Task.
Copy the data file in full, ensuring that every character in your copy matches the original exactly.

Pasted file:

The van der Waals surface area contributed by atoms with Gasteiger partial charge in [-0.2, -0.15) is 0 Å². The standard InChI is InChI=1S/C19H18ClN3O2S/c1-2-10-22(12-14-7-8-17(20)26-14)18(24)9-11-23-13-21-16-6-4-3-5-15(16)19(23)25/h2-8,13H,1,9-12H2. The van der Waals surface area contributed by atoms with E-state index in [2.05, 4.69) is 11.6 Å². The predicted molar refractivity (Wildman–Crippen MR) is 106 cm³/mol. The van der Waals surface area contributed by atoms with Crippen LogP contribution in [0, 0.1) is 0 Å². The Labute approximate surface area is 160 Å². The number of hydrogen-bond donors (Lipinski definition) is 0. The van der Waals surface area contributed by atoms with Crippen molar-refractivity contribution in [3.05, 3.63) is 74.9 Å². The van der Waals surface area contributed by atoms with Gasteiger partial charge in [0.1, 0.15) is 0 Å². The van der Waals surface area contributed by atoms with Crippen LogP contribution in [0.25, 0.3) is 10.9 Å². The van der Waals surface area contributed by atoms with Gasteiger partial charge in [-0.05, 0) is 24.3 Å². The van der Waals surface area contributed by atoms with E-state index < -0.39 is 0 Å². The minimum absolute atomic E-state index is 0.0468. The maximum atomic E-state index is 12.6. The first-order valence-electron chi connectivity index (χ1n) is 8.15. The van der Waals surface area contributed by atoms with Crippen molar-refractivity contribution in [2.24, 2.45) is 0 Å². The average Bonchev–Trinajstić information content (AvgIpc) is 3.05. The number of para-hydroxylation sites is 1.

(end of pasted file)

The van der Waals surface area contributed by atoms with Gasteiger partial charge in [-0.2, -0.15) is 0 Å². The standard InChI is InChI=1S/C19H18ClN3O2S/c1-2-10-22(12-14-7-8-17(20)26-14)18(24)9-11-23-13-21-16-6-4-3-5-15(16)19(23)25/h2-8,13H,1,9-12H2. The van der Waals surface area contributed by atoms with E-state index in [2.05, 4.69) is 11.6 Å². The predicted molar refractivity (Wildman–Crippen MR) is 106 cm³/mol. The van der Waals surface area contributed by atoms with Crippen LogP contribution in [0, 0.1) is 0 Å². The Labute approximate surface area is 160 Å². The number of hydrogen-bond donors (Lipinski definition) is 0. The van der Waals surface area contributed by atoms with Crippen molar-refractivity contribution in [3.05, 3.63) is 74.9 Å². The van der Waals surface area contributed by atoms with Gasteiger partial charge in [0.1, 0.15) is 0 Å². The van der Waals surface area contributed by atoms with Crippen LogP contribution in [0.25, 0.3) is 10.9 Å². The van der Waals surface area contributed by atoms with Gasteiger partial charge in [-0.05, 0) is 24.3 Å². The van der Waals surface area contributed by atoms with E-state index < -0.39 is 0 Å². The minimum absolute atomic E-state index is 0.0468. The maximum atomic E-state index is 12.6. The first-order valence-electron chi connectivity index (χ1n) is 8.15. The van der Waals surface area contributed by atoms with Crippen molar-refractivity contribution in [2.24, 2.45) is 0 Å². The average Bonchev–Trinajstić information content (AvgIpc) is 3.05. The number of para-hydroxylation sites is 1.